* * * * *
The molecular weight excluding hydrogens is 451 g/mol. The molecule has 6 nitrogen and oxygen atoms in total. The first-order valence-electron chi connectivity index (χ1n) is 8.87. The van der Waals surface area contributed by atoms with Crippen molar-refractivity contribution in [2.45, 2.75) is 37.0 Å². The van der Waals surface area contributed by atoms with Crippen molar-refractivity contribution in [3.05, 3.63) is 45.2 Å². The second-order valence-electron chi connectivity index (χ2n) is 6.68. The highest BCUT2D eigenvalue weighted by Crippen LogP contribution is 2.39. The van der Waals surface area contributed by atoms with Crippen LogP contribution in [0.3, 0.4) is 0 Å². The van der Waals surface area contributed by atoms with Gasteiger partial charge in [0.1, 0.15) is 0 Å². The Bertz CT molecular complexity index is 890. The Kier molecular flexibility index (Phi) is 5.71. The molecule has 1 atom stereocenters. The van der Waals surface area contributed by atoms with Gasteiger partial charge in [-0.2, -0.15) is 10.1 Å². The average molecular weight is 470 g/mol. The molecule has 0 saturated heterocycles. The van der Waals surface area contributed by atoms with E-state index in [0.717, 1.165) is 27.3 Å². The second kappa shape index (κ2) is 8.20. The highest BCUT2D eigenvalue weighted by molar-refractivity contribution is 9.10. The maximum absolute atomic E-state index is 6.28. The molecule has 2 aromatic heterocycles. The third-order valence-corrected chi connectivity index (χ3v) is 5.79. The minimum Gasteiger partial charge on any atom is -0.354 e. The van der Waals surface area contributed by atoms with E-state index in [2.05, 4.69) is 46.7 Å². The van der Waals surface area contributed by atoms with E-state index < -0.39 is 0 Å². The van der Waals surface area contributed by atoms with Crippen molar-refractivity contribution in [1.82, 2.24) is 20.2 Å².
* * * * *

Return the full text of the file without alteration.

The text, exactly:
The molecular weight excluding hydrogens is 451 g/mol. The molecule has 6 nitrogen and oxygen atoms in total. The first-order valence-electron chi connectivity index (χ1n) is 8.87. The van der Waals surface area contributed by atoms with Crippen molar-refractivity contribution in [2.45, 2.75) is 37.0 Å². The van der Waals surface area contributed by atoms with Crippen molar-refractivity contribution in [3.05, 3.63) is 45.2 Å². The second-order valence-electron chi connectivity index (χ2n) is 6.68. The highest BCUT2D eigenvalue weighted by Crippen LogP contribution is 2.39. The van der Waals surface area contributed by atoms with Crippen LogP contribution in [0.3, 0.4) is 0 Å². The van der Waals surface area contributed by atoms with Gasteiger partial charge in [0.1, 0.15) is 0 Å². The Bertz CT molecular complexity index is 890. The Kier molecular flexibility index (Phi) is 5.71. The molecule has 1 atom stereocenters. The van der Waals surface area contributed by atoms with Gasteiger partial charge in [-0.2, -0.15) is 10.1 Å². The average molecular weight is 470 g/mol. The molecule has 0 saturated heterocycles. The van der Waals surface area contributed by atoms with E-state index in [0.717, 1.165) is 27.3 Å². The second kappa shape index (κ2) is 8.20. The highest BCUT2D eigenvalue weighted by molar-refractivity contribution is 9.10. The maximum absolute atomic E-state index is 6.28. The molecule has 2 aromatic heterocycles. The third-order valence-corrected chi connectivity index (χ3v) is 5.79. The minimum Gasteiger partial charge on any atom is -0.354 e. The van der Waals surface area contributed by atoms with E-state index in [2.05, 4.69) is 46.7 Å². The van der Waals surface area contributed by atoms with E-state index < -0.39 is 0 Å². The van der Waals surface area contributed by atoms with Crippen molar-refractivity contribution in [1.82, 2.24) is 20.2 Å².